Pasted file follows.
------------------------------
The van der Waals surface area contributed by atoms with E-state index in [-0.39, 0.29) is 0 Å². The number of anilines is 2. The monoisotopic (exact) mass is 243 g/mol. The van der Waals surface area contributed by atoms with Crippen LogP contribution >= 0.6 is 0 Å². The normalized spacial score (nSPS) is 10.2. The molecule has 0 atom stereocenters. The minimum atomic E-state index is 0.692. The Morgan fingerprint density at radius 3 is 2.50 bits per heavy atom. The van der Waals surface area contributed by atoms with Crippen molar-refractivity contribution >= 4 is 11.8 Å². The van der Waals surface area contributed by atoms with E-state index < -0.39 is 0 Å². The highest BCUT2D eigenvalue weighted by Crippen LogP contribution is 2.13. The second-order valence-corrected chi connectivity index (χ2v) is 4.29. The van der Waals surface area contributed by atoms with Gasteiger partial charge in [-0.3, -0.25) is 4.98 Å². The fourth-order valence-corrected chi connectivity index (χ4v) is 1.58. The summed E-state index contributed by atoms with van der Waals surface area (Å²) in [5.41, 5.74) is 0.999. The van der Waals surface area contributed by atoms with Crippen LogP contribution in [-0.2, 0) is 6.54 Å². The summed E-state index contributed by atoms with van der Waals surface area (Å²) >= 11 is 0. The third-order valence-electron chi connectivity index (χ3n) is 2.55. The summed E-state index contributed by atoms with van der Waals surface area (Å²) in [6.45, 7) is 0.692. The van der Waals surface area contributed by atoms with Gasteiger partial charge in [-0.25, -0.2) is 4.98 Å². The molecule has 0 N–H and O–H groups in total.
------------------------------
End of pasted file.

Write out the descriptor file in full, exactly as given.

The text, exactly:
The van der Waals surface area contributed by atoms with E-state index in [-0.39, 0.29) is 0 Å². The number of anilines is 2. The monoisotopic (exact) mass is 243 g/mol. The van der Waals surface area contributed by atoms with Crippen LogP contribution >= 0.6 is 0 Å². The normalized spacial score (nSPS) is 10.2. The molecule has 0 atom stereocenters. The minimum atomic E-state index is 0.692. The Morgan fingerprint density at radius 3 is 2.50 bits per heavy atom. The van der Waals surface area contributed by atoms with Crippen molar-refractivity contribution >= 4 is 11.8 Å². The van der Waals surface area contributed by atoms with E-state index < -0.39 is 0 Å². The highest BCUT2D eigenvalue weighted by Crippen LogP contribution is 2.13. The second-order valence-corrected chi connectivity index (χ2v) is 4.29. The van der Waals surface area contributed by atoms with Gasteiger partial charge in [-0.3, -0.25) is 4.98 Å². The fourth-order valence-corrected chi connectivity index (χ4v) is 1.58. The summed E-state index contributed by atoms with van der Waals surface area (Å²) in [5.41, 5.74) is 0.999. The van der Waals surface area contributed by atoms with Crippen LogP contribution in [-0.2, 0) is 6.54 Å². The summed E-state index contributed by atoms with van der Waals surface area (Å²) >= 11 is 0. The third-order valence-electron chi connectivity index (χ3n) is 2.55. The summed E-state index contributed by atoms with van der Waals surface area (Å²) in [6.45, 7) is 0.692. The van der Waals surface area contributed by atoms with Gasteiger partial charge in [-0.25, -0.2) is 4.98 Å². The molecule has 0 N–H and O–H groups in total.